Mark S. Fox is the Distinguished Professor of Urban Systems Engineering at the University of Toronto. He is a Professor of Industrial Engineering with a cross appointment in the Department of Computer Science, Director Urban Data Centre in the School of Cities, founding director of the Centre for Social Services Engineering, and head of the Enterprise Integration Laboratory.
Prof. Fox is a Fellow of the Association for the Advancement of Artificial Intelligence (AAAI), was a AAAI councilor, and was a co-founder of the AAAI Special Interest Group in Manufacturing. He is a Fellow of the Institute for Electrical and Electronic Engineering (IEEE), and a Fellow of the Engineering Institute of Canada. He was a joint fellow of the Canadian Institute for Advance Research and PRECARN. He is a past holder of the NSERC Industrial Research Chair in Enterprise Integration, and was a Senior Fellow in the Global Cities Institute. He received a B.Sc. in Computer Science from the University of Toronto in 1975, and his Ph.D. in Computer Science from Carnegie-Mellon University in 1983.
Prior to his return to Toronto, he was an Associate Professor of Computer Science and Robotics at Carnegie Mellon University, He was a founding member of the Robotics Institute, and founding director of the Robotics Institute’s Intelligent Systems Laboratory and Center for Integrated Manufacturing Decision Systems.
As director of the Center for Integrated Manufacturing Decision Systems, he led one of the largest efforts in the United States focused on extending and applying Intelligent Systems, including Artificial Intelligence and Operations Research, to engineering and manufacturing problems, including: job-shop scheduling (ISIS/CORTES), project management (Callisto), alloy design (Aladin), facility design (WRIGHT), mechanical design (Design Fusion), cutting fluid selection (GREASE), distribution system analysis (INET), knowledge-based simulation (KBS), and process diagnosis (PDS). This work has been funded by Alcoa Corp., Air Force Office of Scientific Research, Boeing Computer Services, Cincinatti Milacron Inc., Digital Equipment Corp., Chrysler Corp., General Electric Corp., Gulf Oil, Westinghouse Electric Corp., IBM, and McDonnell Douglas Corp.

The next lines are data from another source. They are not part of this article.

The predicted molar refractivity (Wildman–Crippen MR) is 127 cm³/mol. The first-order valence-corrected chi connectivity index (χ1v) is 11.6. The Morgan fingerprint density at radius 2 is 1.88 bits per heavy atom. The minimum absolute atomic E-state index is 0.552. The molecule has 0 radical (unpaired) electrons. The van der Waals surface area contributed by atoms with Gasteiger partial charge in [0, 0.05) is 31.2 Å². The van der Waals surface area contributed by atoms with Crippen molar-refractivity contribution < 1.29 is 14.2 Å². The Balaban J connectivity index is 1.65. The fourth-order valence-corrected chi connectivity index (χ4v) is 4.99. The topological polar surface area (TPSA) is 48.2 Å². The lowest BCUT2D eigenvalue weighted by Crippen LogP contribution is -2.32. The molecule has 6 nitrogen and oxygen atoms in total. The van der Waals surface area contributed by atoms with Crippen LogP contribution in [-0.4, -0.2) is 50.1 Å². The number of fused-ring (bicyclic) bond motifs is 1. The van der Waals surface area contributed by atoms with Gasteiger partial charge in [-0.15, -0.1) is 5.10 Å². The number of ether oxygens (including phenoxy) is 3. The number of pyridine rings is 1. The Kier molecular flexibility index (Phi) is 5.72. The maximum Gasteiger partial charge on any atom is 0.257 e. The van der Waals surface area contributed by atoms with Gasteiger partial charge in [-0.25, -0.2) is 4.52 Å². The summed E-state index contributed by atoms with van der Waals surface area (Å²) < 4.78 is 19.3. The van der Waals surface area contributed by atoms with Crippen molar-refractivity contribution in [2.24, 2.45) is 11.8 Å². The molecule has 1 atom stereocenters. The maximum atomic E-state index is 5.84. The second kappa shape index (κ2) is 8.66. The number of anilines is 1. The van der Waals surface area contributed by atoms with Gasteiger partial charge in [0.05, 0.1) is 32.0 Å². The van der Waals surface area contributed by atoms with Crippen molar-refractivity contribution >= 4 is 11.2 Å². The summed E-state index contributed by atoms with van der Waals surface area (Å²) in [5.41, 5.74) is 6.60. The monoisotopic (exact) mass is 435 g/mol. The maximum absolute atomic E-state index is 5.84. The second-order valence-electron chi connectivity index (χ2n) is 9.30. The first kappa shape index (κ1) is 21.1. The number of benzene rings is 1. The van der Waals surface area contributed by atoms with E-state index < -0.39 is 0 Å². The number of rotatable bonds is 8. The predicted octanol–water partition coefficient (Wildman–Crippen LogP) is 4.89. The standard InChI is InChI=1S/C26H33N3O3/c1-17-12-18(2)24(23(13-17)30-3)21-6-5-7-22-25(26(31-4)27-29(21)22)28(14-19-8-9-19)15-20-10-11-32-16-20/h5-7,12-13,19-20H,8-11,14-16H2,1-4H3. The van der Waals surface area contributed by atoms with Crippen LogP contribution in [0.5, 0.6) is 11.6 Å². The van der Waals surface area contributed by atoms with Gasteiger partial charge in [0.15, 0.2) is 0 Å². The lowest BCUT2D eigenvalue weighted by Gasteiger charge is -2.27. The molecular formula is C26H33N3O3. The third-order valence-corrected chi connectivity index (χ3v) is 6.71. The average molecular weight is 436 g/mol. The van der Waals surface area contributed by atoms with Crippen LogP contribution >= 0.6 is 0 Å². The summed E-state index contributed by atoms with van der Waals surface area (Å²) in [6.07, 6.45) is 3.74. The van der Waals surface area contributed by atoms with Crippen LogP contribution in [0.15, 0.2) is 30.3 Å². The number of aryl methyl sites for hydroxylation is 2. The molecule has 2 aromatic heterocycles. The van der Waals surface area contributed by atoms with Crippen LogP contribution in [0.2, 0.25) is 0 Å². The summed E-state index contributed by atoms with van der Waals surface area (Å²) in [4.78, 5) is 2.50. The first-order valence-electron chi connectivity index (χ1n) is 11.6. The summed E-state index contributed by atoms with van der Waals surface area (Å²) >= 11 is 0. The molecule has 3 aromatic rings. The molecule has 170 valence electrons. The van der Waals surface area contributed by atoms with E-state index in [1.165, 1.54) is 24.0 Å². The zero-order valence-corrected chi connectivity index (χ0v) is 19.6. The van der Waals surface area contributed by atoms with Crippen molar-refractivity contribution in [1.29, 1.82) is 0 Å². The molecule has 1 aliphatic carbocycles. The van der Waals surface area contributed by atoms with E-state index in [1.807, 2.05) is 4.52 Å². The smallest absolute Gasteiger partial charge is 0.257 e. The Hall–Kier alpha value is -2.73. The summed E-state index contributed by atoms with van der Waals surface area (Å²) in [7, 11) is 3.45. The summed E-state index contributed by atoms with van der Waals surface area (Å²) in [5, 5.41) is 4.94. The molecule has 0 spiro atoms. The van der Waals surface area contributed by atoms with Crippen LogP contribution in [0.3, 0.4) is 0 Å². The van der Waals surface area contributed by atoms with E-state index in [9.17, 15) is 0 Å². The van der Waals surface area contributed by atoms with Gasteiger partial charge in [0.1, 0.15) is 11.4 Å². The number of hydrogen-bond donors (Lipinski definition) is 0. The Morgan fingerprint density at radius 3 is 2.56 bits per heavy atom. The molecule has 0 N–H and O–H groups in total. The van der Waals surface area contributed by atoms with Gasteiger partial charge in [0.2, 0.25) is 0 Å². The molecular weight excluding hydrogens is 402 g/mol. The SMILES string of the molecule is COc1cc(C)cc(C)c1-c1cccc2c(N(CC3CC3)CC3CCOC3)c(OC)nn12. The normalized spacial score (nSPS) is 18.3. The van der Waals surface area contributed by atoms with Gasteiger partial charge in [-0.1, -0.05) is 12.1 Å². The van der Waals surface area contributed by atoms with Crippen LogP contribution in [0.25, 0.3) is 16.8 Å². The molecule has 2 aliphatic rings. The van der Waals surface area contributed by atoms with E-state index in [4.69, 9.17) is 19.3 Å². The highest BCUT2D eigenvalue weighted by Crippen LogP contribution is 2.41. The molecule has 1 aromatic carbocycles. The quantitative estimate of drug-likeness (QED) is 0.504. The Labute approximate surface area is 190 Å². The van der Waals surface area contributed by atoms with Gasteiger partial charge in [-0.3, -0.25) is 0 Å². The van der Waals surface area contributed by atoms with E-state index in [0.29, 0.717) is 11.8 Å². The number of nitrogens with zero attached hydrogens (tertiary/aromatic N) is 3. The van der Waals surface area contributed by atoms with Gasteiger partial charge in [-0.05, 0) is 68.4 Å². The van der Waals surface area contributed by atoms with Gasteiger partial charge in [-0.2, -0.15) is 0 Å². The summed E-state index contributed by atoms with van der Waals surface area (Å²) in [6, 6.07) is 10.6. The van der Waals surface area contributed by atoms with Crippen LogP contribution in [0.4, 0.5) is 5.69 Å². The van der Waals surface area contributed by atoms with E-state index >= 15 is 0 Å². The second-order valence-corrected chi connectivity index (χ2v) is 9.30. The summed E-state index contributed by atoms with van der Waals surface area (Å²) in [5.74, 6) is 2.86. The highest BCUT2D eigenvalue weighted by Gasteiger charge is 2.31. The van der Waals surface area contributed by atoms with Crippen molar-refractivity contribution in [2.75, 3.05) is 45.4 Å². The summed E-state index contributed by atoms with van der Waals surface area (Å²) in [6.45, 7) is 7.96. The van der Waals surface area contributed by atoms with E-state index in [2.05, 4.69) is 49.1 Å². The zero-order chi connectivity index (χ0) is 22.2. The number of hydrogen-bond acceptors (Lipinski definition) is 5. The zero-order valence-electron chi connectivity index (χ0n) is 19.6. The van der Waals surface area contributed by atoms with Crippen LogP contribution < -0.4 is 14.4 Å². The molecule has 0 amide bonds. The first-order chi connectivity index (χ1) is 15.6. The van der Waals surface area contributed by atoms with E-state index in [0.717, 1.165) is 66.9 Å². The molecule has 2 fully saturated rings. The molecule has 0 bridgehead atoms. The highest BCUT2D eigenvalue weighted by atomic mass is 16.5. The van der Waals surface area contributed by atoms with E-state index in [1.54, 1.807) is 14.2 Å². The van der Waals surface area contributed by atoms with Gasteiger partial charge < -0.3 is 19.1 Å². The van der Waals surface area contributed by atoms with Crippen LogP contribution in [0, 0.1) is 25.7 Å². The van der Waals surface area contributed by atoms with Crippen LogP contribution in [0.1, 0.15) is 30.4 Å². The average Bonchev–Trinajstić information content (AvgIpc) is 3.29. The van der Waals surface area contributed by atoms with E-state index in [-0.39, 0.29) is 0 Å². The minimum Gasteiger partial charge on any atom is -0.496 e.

Prof. Fox’s research career has focused primarily on two questions:
- How to solve “real world” problems in the presence of constraints, and
- How to represent the knowledge required to solve “real world” problems.
and more recently on how cities evolve.
Reasoning with Constraints
Prof. Fox’s early research in constraint-directed reasoning focused on manufacturing scheduling (Fox & Smith, 1984). His research introduced the concepts of automated constraint relaxation using utilities, and hierarchical scheduling using levels of abstraction (Fox, 1983). This work also introduced the use of “textures” to guide the search process (Fox et al., 1989; Sadeh & Fox, 1996; Beck et al., 1997) with extensions to distributed scheduling (Sycara et al., 1991), culminating in a unified approach to scheduling (Davis & Fox, 1994; Beck et al., 1998). His research was incorporated into KBLPS logistic planning and scheduling system adopted by the United States Department of Defence (Saks et al., 1993). His research contributed to the formation of Scheduling as a sub-field in Artificial Intelligence.
Representing Knowledge (Ontologies)
In conjunction with his constraint-based reasoning research, Prof. Fox began developing ontologies. Beginning with an ontology for describing distributed, multi-agent systems (Fox, 1979), he continued with ontologies for scheduling (Fox, 1987), and project Management (Sathi et al., 1986).
- activities (Gruninger & Fox, 1994),
- resources (Fadel, 1994; Fadel et al., 1994),
- products (Lin et al., 1997) and requirements (Lin et al., 1996),
- quality (Kim, 1999; Kim et al., 1999),
- activity-based accounting (Tham, 1999), and
- organization (Fox et al., 1998).
In addition his ontology research has focused on:
- knowledge validity and provenance (Fox & Huang, 2005),
- trust (Huang & Fox, 2006; Huang, 2007), and
- human resource skills and competency (Fazel-Zarandi & Fox, 2013).
Prof. Fox’s current research focuses on Smart Cities. In particular, ontologies for modelling cities and their performance (Fox, 2013). He led the development of the Global City Indicator Ontologies that provide a computational representation of ISO 37120 city indicator definitions and their instantiation. These ontologies have formed the basis of the ISO/IEC 21972:2020 standard for city indicators. He also led the development of the iCity Transportation Planning ontologies, which has formed the basis of the ISO/IEC 5087 series of city data model standards currently under development.